In the article, I vowed not to check my portfolio until New Year’s Day 2022. How’s my experiment gone thus far—and what have I learned?
My attempt to go cold turkey hasn’t been entirely successful.
I OWN JUST TWO individual stocks. One is Wells Fargo, which I’ve discussed before. The other is Total, recently renamed TotalEnergies, a major oil company headquartered in France.
I was initially attracted to Total by its generous dividend and enormous underperformance in 2020. Yes, great underperformance—not outperformance—often piques my interest. Of course, declining stock prices and generous dividend yields go hand in hand. As the price of oil stocks cratered in 2020, their dividend yields soared.
LIKE A TIRESOME rerun of Friday the 13th, COVID-19 has returned in its newest form, the Omicron variant. Last Friday, financial markets were shaken by the news, especially the potential for greater transmissibility and the fear that current vaccines will prove impotent against the new COVID variant. Yesterday saw a partial market rebound. Still, traders are betting that share prices will remain volatile.
Much is unknown at this point, but many investors have taken a sell-now-and-ask-questions-later approach.
AS 2022 APPROACHES, countless people will begin thinking about New Year’s resolutions—both financial and otherwise. There’s nothing quite like the start of a new year to inspire hope. Many of us will set big dreams and resolve to drop bad habits.
According to Statista, just 9% of those who make New Year’s resolutions manage to keep them all. Meanwhile, by year-end, 28% haven’t kept any of their resolutions.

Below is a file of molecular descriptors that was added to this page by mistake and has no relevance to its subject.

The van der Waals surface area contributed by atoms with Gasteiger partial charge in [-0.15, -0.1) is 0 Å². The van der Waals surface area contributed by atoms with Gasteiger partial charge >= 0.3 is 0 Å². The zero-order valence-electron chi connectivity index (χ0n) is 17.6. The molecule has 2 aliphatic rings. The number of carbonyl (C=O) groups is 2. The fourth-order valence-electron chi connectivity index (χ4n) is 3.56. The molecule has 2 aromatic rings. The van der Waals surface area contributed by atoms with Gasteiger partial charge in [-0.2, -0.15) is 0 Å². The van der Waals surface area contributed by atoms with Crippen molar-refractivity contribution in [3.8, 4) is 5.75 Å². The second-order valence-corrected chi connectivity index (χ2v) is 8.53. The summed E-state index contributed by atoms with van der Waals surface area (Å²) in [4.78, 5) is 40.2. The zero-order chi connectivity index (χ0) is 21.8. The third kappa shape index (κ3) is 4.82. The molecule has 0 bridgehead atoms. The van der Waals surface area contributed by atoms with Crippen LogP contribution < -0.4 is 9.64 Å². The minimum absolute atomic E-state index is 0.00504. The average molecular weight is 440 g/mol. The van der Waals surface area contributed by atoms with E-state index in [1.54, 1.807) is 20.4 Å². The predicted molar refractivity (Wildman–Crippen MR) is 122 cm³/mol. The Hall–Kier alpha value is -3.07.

What differentiates these two groups? Is it willpower or the lack thereof?
MEET AMERICA’S retirement savings vehicle: the 401(k) plan. Perhaps, instead, you know one of its close cousins: the 403(b), 457 or federal government’s Thrift Savings Plan. These are called defined contribution plans because employees must decide how much to contribute. On top of that, employees are responsible for choosing which investments to buy.
This is a daunting challenge—with high stakes. These decisions determine how much folks will have when they retire. How can you make the most of these plans?
IS THE U.S. ECONOMY strong or weak? If you believe it’s strong—and apparently many investors do, judging by the U.S. stock market’s all-time highs—why is the Federal Reserve keeping the federal funds rate at zero? These days, it seems like we take the Fed’s policy of 0% short-term interest rates for granted. Yet such policy measures are truly extraordinary and typically reserved for an economy that’s in the ICU.
On the other hand, if you believe the U.S.
SOCIAL SECURITY benefits are fairly modest—the average retiree receives $1,555 per month or $18,660 a year—but they’re a vital source of retirement income for countless retirees. Today’s burning question: How can we shore up the program’s finances?
It’s estimated that Social Security provides some 30% of the income for the elderly and that nearly nine out of 10 people age 65 and older receive benefits. Social Security is even more important for women, 42% of whom rely on it for half or more of their income.
INFLATION IS IN the news and at the gas pump. We see it in smaller product sizes and empty store shelves. According to Google Trends, a record number of people have searched the term “inflation” this year. Inflation has even made its way into Halloween spoofs.
While some have suggested that investors are overreacting, I’m not so sure. If higher inflation is here to stay, the implications for both Wall Street and Main Street are profound.